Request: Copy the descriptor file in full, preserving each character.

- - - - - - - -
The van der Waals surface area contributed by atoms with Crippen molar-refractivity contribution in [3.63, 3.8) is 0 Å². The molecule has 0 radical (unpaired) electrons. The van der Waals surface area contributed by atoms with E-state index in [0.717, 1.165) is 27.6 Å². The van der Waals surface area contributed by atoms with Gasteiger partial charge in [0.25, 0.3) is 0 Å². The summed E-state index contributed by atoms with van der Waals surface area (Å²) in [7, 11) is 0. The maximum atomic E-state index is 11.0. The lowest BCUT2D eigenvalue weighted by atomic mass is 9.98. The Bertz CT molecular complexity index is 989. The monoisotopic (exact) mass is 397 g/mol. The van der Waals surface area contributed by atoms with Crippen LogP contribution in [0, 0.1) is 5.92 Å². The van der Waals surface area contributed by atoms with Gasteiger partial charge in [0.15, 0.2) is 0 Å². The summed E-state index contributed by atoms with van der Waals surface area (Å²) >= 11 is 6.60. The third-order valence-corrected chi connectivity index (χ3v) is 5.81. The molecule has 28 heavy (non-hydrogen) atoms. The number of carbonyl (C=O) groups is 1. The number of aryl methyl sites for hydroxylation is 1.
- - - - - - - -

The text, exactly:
The van der Waals surface area contributed by atoms with Crippen molar-refractivity contribution in [3.63, 3.8) is 0 Å². The molecule has 0 radical (unpaired) electrons. The van der Waals surface area contributed by atoms with E-state index in [0.717, 1.165) is 27.6 Å². The van der Waals surface area contributed by atoms with Gasteiger partial charge in [0.25, 0.3) is 0 Å². The summed E-state index contributed by atoms with van der Waals surface area (Å²) in [7, 11) is 0. The maximum atomic E-state index is 11.0. The lowest BCUT2D eigenvalue weighted by atomic mass is 9.98. The Bertz CT molecular complexity index is 989. The monoisotopic (exact) mass is 397 g/mol. The van der Waals surface area contributed by atoms with Crippen LogP contribution in [0, 0.1) is 5.92 Å². The van der Waals surface area contributed by atoms with Gasteiger partial charge in [0.15, 0.2) is 0 Å². The summed E-state index contributed by atoms with van der Waals surface area (Å²) >= 11 is 6.60. The third-order valence-corrected chi connectivity index (χ3v) is 5.81. The molecule has 28 heavy (non-hydrogen) atoms. The number of carbonyl (C=O) groups is 1. The number of aryl methyl sites for hydroxylation is 1.